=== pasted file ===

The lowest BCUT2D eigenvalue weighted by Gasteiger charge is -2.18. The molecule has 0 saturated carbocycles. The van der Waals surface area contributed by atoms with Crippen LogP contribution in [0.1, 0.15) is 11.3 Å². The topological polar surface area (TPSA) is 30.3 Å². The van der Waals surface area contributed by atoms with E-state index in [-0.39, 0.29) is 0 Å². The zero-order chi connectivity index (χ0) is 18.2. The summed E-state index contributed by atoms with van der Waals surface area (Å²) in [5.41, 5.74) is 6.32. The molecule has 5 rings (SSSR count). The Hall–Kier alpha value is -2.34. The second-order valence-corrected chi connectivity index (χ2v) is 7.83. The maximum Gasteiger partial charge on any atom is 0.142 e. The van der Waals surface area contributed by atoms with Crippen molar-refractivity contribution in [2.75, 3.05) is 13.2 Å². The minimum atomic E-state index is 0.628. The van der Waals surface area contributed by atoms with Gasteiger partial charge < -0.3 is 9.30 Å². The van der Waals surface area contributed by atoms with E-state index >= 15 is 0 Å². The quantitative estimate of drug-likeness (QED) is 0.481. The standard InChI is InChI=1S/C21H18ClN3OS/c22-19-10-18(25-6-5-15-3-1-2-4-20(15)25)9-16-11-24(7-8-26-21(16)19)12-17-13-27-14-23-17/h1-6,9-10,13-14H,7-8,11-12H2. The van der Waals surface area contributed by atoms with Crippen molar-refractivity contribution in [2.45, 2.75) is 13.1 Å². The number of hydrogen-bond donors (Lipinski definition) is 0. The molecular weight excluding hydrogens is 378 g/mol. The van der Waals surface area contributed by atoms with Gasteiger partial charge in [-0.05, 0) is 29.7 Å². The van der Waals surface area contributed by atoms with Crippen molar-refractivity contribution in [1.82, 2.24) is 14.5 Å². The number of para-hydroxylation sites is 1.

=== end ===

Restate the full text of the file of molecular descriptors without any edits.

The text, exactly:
The lowest BCUT2D eigenvalue weighted by Gasteiger charge is -2.18. The molecule has 0 saturated carbocycles. The van der Waals surface area contributed by atoms with Crippen LogP contribution in [0.1, 0.15) is 11.3 Å². The topological polar surface area (TPSA) is 30.3 Å². The van der Waals surface area contributed by atoms with E-state index in [-0.39, 0.29) is 0 Å². The zero-order chi connectivity index (χ0) is 18.2. The summed E-state index contributed by atoms with van der Waals surface area (Å²) in [5.41, 5.74) is 6.32. The molecule has 5 rings (SSSR count). The Hall–Kier alpha value is -2.34. The second-order valence-corrected chi connectivity index (χ2v) is 7.83. The maximum Gasteiger partial charge on any atom is 0.142 e. The van der Waals surface area contributed by atoms with Crippen molar-refractivity contribution in [2.75, 3.05) is 13.2 Å². The minimum atomic E-state index is 0.628. The van der Waals surface area contributed by atoms with Gasteiger partial charge < -0.3 is 9.30 Å². The van der Waals surface area contributed by atoms with E-state index >= 15 is 0 Å². The quantitative estimate of drug-likeness (QED) is 0.481. The standard InChI is InChI=1S/C21H18ClN3OS/c22-19-10-18(25-6-5-15-3-1-2-4-20(15)25)9-16-11-24(7-8-26-21(16)19)12-17-13-27-14-23-17/h1-6,9-10,13-14H,7-8,11-12H2. The van der Waals surface area contributed by atoms with Crippen molar-refractivity contribution in [2.45, 2.75) is 13.1 Å². The number of hydrogen-bond donors (Lipinski definition) is 0. The molecular weight excluding hydrogens is 378 g/mol. The van der Waals surface area contributed by atoms with Gasteiger partial charge in [-0.05, 0) is 29.7 Å². The van der Waals surface area contributed by atoms with Crippen molar-refractivity contribution in [1.82, 2.24) is 14.5 Å². The number of para-hydroxylation sites is 1.